ESPE Abstracts (2023) 97 P1-528

1Al-quds university, Jerusalem, Palestine. 2Al-Quds university, jerusalem, Palestine. 3Al-Quds university, Jerusalem, Palestine. 4Al-Quds university, Ramallah, Palestine. 5Palestinian medical complex, Ramallah, Palestine. 6Arab Evangelical Episcopal School, Ramallah, Palestine

Introduction: Genetics, diet, and physical activity are just a few of the variables that determine child growth rates, but seasonal variations in these variables can also have an impact on growth patterns. Among kids aged four and five, we looked at the seasonality of changes in height, body weight, and BMI.

Methods: This was a pilot study carried out in Palestine at a private school where psychological factors could be ruled out and where all participants had a common background. Data was gathered every season's start for a year, from September 2021 to September 2022. Five readings were taken in all, the first in September 2021 at the beginning of autumn and the other four in 2022 at the beginning of December, March and June. The change in height, weight, and BMI throughout the year was examined using the Friedman test. For pairwise comparisons in post-hoc analysis, Dunn's test was applied if the Friedman test was significant (p ≤ 0.05).

Results: Of 64 children approached, 60 children completed the needed measures throw-out the year and were included in the analysis. 53.3% (32) children aged 4 years and 46.6% (28) aged 5 years. 51% (31) of them were females. Weight increment was statistically significant and was better during Autumn compared to all other seasons and was most significant compared to spring. However, weight change wasn’t significant comparing other seasons. When compared to spring and summer, weight change among males was statistically significant in autumn. While females' weight changes were not significant. In comparison to winter, height change was statistically significant and was better in the autumn and summer. Males' height change was better in autumn than it was in the winter, but it wasn't statistically significant elsewhere or in females. Body mass index (BMI) was significantly different and was higher in Autumn compared to Spring, however no significant change found among other seasons. Alongside with weight and height change, males showed significant increment in BMI during Autumn compared to spring.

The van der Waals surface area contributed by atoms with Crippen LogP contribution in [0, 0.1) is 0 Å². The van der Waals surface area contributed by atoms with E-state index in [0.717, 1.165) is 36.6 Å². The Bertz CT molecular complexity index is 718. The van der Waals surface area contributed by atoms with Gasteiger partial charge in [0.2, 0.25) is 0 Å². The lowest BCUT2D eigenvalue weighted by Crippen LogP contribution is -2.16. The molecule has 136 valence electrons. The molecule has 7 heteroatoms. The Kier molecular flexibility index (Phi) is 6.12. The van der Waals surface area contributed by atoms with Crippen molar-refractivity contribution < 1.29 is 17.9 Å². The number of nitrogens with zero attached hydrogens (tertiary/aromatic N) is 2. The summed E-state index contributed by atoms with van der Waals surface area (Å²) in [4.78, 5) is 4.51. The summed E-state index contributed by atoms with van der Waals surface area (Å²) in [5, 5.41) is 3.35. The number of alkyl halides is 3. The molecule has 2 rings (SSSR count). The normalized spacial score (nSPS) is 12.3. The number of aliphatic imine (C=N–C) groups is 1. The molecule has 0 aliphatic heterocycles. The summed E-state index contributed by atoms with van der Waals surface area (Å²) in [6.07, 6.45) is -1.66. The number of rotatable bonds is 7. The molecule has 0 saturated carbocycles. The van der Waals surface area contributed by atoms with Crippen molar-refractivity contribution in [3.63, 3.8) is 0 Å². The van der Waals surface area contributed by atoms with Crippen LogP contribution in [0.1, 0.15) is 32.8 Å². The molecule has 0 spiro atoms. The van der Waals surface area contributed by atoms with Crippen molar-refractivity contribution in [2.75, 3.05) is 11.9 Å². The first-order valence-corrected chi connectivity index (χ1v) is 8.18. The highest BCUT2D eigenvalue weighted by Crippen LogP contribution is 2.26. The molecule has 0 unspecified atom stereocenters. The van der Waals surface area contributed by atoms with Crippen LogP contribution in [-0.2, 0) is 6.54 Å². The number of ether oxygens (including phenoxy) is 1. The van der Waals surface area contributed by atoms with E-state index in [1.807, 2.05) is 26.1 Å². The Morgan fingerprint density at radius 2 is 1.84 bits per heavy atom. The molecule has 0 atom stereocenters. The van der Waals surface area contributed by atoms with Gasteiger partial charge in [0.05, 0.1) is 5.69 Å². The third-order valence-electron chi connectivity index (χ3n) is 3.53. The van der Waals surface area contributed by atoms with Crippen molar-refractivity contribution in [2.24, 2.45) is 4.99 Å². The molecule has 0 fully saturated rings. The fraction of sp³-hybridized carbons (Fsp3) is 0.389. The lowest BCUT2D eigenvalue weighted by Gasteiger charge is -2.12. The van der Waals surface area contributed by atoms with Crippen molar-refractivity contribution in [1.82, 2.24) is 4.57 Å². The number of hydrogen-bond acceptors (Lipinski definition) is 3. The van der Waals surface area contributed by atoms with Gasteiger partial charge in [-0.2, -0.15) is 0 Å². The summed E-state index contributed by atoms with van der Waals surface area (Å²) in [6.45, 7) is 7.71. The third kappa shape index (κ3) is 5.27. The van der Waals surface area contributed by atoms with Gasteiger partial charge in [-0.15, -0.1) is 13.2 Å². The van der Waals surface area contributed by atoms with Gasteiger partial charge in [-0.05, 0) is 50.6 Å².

Conclusion: In terms of height, weight, and BMI, both the overall participant population and the male participants showed significant changes in the fall; however, the female participants did not exhibit any significant seasonal variations.

Volume 97

61st Annual ESPE (ESPE 2023)

The Hague, Netherlands
21 Sep 2023 - 23 Sep 2023

European Society for Paediatric Endocrinology 

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